A paper in the current Journal of Human Evolution by Victoria Wobber, Brian Hare and Richard Wrangham (Wobber et al., 2008) reports on a series of experiments trying to get great apes to eat cooked food. With meat, sweet potatoes and carrots, it seems they like the cooked version better—although with apples and regular potatoes they are indifferent. They also tried to figure out if the apes liked the cooked food because of its taste, texture, or what.
Overall, great apes in these experiments preferred cooked foods to raw, from tubers to meat. However, they did not prefer all foods cooked, being indifferent as to the choice between raw and cooked apple and between raw and cooked white potato. Neophobia could not be eliminated as a contributing factor in some results but, in experiment 4, chimpanzees that were equally unfamiliar with cooked and raw beef still preferred the cooked item. Subjects preferences remained stable across test sessions and across test populations, suggesting that food choices were not strongly shaped by past experience. The different properties being used to select the cooked items were also strongly salient across individuals and populations. This implies something inherently preferable about the effects of cooking which is immediately discernable.
These results support the hypothesis that great apes perceive and prefer properties of cooked food relative to raw, in the case of both starchy foods and meat. It was unclear which properties apes were sensitive to in the cooked food. The results of experiment 2 suggested that subjects may have used texture to discriminate between the carrots of different manipulated consistencies. Yet apes lack of preference for items such as cooked apple, which is softer than raw apple, showed that other factors were involved as well. It is important to note that in both cases where the cooked item was not preferred over the raw (white potato and apple), individuals did not prefer the raw item, but were simply indifferent between the two options. This implies that apes may have chosen the cooked item only when that item seemed signicantly better, with the white potato and apple not showing large enough differ- ences between cooked and raw to create a preference distinction. Future work can investigate which properties of food items altered by cooking are the most salient in determining preferences (Wobber et al., 2008, 347)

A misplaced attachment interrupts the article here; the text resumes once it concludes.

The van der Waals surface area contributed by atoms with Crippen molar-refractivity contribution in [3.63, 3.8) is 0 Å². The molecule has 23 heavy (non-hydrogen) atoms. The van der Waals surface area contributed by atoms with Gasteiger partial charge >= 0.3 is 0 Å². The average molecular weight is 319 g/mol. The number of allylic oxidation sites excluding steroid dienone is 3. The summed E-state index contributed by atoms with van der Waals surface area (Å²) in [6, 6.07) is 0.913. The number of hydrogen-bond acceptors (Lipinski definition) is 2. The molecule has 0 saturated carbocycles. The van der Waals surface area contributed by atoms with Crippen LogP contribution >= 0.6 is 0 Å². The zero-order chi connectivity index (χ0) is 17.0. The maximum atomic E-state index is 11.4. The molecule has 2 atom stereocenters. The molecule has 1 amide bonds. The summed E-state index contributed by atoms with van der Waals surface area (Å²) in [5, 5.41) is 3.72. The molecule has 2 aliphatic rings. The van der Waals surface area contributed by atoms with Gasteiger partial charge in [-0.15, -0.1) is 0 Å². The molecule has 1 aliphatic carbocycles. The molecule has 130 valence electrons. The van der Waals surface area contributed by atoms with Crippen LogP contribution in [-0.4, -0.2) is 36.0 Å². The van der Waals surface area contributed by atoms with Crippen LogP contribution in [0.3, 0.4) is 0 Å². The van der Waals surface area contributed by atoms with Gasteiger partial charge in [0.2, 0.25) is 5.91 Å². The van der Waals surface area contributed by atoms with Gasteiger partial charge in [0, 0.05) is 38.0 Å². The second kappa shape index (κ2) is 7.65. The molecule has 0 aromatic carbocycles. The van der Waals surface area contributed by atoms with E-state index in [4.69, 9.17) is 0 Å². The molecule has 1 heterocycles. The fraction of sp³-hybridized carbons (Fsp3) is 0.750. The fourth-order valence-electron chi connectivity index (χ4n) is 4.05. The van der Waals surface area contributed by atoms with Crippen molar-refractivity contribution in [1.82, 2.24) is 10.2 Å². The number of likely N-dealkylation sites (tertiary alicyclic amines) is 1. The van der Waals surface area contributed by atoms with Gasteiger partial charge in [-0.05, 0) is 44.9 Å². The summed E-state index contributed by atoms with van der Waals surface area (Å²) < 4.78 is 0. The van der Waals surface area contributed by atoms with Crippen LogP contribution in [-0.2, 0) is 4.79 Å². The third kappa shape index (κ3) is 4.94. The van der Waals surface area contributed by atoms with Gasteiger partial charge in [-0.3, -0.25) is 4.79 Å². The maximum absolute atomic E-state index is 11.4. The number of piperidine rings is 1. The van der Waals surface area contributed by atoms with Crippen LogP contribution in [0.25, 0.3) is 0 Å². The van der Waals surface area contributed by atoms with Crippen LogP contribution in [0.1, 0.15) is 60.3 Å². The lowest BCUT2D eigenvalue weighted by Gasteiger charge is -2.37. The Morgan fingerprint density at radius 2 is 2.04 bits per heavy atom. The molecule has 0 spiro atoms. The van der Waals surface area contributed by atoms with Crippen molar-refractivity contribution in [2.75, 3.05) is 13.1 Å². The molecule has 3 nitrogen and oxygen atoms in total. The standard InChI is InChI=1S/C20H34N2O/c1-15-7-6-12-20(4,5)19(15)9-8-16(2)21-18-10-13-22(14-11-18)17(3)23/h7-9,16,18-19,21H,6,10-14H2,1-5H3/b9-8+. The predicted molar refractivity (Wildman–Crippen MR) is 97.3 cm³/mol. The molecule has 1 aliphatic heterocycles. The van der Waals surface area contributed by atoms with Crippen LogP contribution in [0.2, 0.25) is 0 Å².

They put their paper into the context of the evolution of food preference and cooking in hominids. Cooking clearly has some benefits for hominids: it transforms some indigestible foods into useful ones, facilitates energy release from some foods with less digestive requirements, and it reduces the wear and tear on teeth. The question: When did the hominid taste system adapt to match the dietary benefits of cooking? Did hominids start out with a taste for cooked food, which they could satisfy when they invented fire? Or did hominids invent fire for other reasons (e.g., light, protection) and only later adapt their sensory systems to tolerate cooked food?
The study answers this question by showing that the taste preference for some cooked foods may have already been present in ancestral hominids. The fact that all of the great ape species showed a preference for some cooked foods is pretty convincing. It seems that the study included enough trials to show that this wasn’t simply the apes preferring to try something different from their usual diet, although this might bear more checking. One would also want to exclude the possibility that the apes had been smelling cooked foods for many years (as a result of human contact—these being captive apes).
The results raise the question of why exactly apes should exhibit a preference for a style of food they have never eaten, and would never obtain in their natural habitats. We may hypothesize that the same kinds of molecular signals that are present in certain cooked foods are also useful for differentiating between other good and bad foods. This is the explanation favored by Wobber et al.:
Overall, our ndings conform to evidence that wild chimpanzees choose seeds that have been heated by wild res (Brewer, 1978), demonstrating that great apes possess a preference for cooked items. These preferences may be widespread in mammals, as shown by the evidence for rats and cats preferring cooked items (Ramirez, 1992; Bradshaw et al., 2000), and as would be expected from the improved quality of cooked items. Most likely, therefore, early hominids prior to their control of re possessed these preferences as well. This, in turn, suggests that cooking would have spread quickly after it arose, with preferences for the properties of cooked food being exapted from ancestral traits rather than having developed as an adaptation to eating cooked food (Wobber et al., 2008, 347).
I find it interesting that the chimpanzees in the study exhibit such a strong preference for cooked meat. Meat gets a lot of attention in both chimpanzee and human groups, and was apparently handled more intensively by early Homo than earlier hominids. I wonder if this might have spurred experimentation to a greater extent than more quotidian plant foods.
<h2 class="likechapterHead"><a id="x1-2000"></a>References</h2> <a id="likesection.2"></a><a id="Q1-1-3"></a> <div class="thebibliography"> <p class="bibitem" ><span class="biblabel"> <a id="XWobber:2008"></a><span class="bibsp">   </span></span>Wobber V, Hare B, Wrangham R. 2008. Great apes prefer cooked food. J Hum Evol 55:340–348. <a href="http://dx.doi.org/10.1016/j.jhevol.2008.03.003" >doi:10.1016/j.jhevol.2008.03.003</a>. </p>